Sheila Allison

Senior Editor
Sheila is part-time senior editor with ACYS Publishing, the ACYS arm responsible for production of the quarterly journal Youth Studies Australia and interdisciplinary research- and practice-based books. She was ACYS manager/publisher from 1990 to 2007. 

Kate Gross

ACYS Deputy Editor
Kate has a BA (Political Science and Journalism), a BA (Hons) (Political Science) and a BTeach (Secondary) from the University of Tasmania. She has been with ACYS since 2006. Kate’s work at ACYS involves assisting with the editing of YFX and ACYS books, as well as contributing to YFX. She is a member of the Society of Editors (Tasmania) Inc. 

Caroline Mordaunt

ACYS Deputy Editor
Caroline has a BA (Hons) (English) from King’s College London. She is editor of Youth Field Xpress, and carries out other editorial work for ACYS. Caroline has previously worked for publishers and magazines in London, and as a freelance editor working for clients in Australia and overseas. She is an IPEd Accredited Editor and a member of the Society of Editors (Tasmania) Inc.

Sue Dilley

ACYS Subscriptions and Sales Manager
Sue looks after subscription databases and sales of ACYS books. Sue returned to work at ACYS in July 2008 and brings many skills to her role, including her experience at ACYS in 2002, working with the Australian Youth Facts and Stats website at the time of its inception. Sue has a degree in Asian studies and an extensive administration experience in the public and community sectors.

Marta Guerra

Marketing and Communications
Marta joined ACYS in September 2013 to provide support in all marketing, communications and public relations functions, as well as alliances and sponsorships. Marta brings many years of experience in these disciplines gained in the corporate sector across Australia, New Zealand and the Asia-Pacific region.

ACYS Consultative Committee

The consultative committee aims to contribute expert external advice on, and responses to, ACYS products and services and to informally advocate on behalf of ACYS within the youth sector and within government in youth-related areas of policy, services and research.

As of September 2014, the members of the ACYS Consultative Committee are:

  • Associate Professor Jane Burns, Chief Executive Officer, Young and Well CRC
  • Mr Craig Comrie, Executive Officer, Youth Affairs Council of Western Australia
  • Dr Tim Corney, Manager Membership Services Department, Incolink, and Associate Research Fellow at Swinburn University
  • Dr Phil Daughtry, Head of School of Humanities and Social Sciences, Tabor Adelaide
  • Mr Matthew Keeley, Director, National Children's and Youth Law Centre
  • Ms Jan Owen AM, Chief Executive Officer, Foundation for Young Australians
  • Ms Gabi Rosensteich, Sector & Community Partnerships Manager, Centre for Multicultural Youth
  • Professor Johanna Wyn, Director, Youth Research Centre, Youth Research Centre, University of Melbourne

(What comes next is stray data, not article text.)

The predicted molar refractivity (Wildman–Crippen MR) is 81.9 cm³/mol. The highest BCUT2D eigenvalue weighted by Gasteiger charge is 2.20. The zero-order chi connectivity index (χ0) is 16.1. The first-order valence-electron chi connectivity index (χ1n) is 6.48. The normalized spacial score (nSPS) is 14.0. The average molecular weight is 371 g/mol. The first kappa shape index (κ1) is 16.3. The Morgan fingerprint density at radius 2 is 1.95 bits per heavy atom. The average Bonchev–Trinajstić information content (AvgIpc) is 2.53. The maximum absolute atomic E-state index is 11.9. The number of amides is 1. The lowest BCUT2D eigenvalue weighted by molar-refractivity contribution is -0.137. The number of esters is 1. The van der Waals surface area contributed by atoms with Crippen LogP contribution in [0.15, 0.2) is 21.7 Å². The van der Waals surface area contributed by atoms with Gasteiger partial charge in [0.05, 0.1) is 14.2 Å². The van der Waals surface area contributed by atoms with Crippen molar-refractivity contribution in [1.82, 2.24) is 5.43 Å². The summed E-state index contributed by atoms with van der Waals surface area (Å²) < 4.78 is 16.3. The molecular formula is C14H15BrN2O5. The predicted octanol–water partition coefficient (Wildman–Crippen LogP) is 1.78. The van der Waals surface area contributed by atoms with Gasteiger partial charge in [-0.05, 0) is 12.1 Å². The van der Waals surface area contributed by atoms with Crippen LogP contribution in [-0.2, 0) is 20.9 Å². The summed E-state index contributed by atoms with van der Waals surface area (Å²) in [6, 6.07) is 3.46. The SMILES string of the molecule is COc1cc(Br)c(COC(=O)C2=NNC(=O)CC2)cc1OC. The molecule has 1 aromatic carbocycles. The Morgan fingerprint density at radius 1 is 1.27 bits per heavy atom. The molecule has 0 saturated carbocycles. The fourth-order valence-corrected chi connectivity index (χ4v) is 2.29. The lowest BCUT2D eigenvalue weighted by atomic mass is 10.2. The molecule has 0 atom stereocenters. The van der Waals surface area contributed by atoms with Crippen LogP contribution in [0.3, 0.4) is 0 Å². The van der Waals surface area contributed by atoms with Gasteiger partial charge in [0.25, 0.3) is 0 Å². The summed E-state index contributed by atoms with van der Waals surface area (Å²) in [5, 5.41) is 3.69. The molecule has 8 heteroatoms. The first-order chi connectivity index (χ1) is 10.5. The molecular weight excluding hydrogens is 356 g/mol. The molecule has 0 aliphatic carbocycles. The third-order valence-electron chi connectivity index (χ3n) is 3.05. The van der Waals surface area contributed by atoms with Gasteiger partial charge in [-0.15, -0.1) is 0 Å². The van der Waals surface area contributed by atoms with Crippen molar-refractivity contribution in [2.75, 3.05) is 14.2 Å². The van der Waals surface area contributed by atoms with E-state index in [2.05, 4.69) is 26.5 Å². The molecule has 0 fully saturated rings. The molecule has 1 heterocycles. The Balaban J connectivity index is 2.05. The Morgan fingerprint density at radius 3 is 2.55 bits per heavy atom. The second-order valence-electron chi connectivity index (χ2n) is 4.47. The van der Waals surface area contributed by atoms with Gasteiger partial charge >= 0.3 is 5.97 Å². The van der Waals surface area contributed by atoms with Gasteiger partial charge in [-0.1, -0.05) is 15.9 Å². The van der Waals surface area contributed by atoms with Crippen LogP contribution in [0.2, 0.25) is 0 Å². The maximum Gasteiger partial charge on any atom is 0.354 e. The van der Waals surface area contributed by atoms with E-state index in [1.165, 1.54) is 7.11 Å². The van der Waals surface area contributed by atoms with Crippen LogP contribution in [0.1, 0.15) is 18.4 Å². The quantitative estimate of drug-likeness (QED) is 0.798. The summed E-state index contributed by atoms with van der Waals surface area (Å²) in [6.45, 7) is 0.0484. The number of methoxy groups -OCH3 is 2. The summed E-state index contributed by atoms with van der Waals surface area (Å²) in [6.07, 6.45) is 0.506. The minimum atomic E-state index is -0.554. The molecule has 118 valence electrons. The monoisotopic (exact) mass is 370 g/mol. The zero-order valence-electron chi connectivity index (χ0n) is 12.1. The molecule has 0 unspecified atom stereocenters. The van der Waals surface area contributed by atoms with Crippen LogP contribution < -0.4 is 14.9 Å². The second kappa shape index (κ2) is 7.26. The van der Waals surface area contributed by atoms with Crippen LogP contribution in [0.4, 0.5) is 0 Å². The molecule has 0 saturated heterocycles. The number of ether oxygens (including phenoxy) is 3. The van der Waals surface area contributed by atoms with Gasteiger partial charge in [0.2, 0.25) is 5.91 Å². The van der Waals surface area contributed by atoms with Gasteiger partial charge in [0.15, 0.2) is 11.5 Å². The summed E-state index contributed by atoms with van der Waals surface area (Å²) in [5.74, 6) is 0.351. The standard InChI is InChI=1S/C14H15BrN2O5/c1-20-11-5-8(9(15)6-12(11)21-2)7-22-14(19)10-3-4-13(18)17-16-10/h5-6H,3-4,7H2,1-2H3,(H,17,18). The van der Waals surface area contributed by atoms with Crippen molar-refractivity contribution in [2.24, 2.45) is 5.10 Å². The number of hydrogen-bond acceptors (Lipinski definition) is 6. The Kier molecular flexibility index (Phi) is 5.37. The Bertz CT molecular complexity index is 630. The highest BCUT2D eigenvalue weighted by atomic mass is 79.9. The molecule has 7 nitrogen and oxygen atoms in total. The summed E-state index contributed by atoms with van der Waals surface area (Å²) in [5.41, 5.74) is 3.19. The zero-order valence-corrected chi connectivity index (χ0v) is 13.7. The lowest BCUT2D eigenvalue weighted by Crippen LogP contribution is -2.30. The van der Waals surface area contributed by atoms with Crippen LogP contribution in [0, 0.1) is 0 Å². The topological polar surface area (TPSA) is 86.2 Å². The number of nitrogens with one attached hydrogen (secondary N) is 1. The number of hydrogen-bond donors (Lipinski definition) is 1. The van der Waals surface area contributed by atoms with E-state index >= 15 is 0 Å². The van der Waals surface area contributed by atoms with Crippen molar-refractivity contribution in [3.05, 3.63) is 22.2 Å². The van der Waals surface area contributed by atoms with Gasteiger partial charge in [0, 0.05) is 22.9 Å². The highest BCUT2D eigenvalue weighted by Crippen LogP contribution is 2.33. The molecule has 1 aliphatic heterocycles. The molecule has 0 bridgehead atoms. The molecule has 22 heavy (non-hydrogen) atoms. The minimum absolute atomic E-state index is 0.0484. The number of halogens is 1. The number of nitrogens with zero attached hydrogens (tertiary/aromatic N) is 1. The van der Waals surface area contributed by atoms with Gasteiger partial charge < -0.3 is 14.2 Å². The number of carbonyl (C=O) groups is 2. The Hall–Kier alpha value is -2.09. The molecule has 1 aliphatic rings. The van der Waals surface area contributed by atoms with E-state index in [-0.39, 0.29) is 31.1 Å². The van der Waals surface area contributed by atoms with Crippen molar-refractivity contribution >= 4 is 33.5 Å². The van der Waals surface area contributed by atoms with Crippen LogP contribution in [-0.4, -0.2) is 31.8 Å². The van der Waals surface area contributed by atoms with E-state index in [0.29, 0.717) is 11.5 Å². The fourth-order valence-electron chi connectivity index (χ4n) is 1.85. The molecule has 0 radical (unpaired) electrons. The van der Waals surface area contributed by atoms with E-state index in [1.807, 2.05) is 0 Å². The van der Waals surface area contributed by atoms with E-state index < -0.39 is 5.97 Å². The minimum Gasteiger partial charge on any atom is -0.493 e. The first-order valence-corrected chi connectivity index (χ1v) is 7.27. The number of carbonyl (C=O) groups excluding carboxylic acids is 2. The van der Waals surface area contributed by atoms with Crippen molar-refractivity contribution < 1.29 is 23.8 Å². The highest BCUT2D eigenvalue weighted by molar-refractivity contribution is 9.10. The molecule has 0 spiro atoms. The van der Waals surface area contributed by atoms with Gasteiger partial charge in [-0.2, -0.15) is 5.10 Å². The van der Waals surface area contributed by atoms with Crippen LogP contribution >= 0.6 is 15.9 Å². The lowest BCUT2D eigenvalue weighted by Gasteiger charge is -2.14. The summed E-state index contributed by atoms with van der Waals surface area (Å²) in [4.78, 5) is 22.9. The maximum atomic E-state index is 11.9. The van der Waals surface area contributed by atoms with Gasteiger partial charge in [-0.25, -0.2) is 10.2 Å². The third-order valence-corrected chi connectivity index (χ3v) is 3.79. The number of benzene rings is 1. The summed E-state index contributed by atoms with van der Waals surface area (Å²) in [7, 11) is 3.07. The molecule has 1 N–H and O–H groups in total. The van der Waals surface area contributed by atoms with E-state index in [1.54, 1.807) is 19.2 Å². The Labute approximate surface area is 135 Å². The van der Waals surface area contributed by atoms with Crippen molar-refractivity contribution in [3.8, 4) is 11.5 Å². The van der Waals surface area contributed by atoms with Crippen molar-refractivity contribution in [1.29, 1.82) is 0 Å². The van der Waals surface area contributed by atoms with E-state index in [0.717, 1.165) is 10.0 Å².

• Ms Downes Nina, Director, Youth Policy & Projects Youth Affairs Branch, Department of Education and Training

ACYS funding and operation

ACYS is funded by the Australian Government through the Department of Education and Training's, Access, Engagement and Youth. We operate at the University of Tasmania through the Faculty of Education under the direction of Dr Jeremy Prichard, Faculty of Law.

2015 Can be ‘Year of Employment’

New Social Services Minister Scott Morrison has been urged by peak community welfare organisations to make 2015 a positive year for employment, with a particular focus on the disadvantaged. bit.ly/1BRmRRI

New Social Services Minister Scott Morrison has been urged by peak community welfare organisations to make 2015 a positive year for employment, with a particular focus on the disadvantaged. - See more at: http://www.probonoaustralia.com.au/news/2015/01/2015-can-be-%E2%80%98year-employment%E2%80%99#sthash.zJNuEwAq.dpuf

15 Jan 2015

Stresses on young Aussies leading to mental health fragility

HOONS, tarts, louts, 'waste of space', revheads, layaboutslayabouts, bogans - the list goes on. Ask any young person and they can name a number of terms used to describe them. And likewise these are the images which are used to portray them in the majority of media  coverage: slovenly, rude, unkempt, unemployable and uninterested. bit.ly/1AhNOtx

15 Jan 2015

Homestead visits key to mentall health in rural Queensland

Not everyone wants to see a doctor when they’re feeling down, let alone a psychologist. But, it seems one service in north Queensland is finding a way help to rural families struggling through drought.   bit.ly/14ZT9xM

15 Jan 2015

NSW teens smoking and drinking less

A report by the Australian Drug Foundations shows that smoking among NSW teenagers has reached an historic low in the past decade according to new figures published in October 2014.   bit.ly/14ZP4tp

15 Jan 2015

Student numbers at Australian universities keep growing

ENROLMENT numbers have continued to skyrocket despite weakening employment outcomes and static graduate salaries. Data from the Education Department shows that most universities have seen double-digit growth since places started to be uncapped in 2010.  bit.ly/1u37uES

15 Jan 2015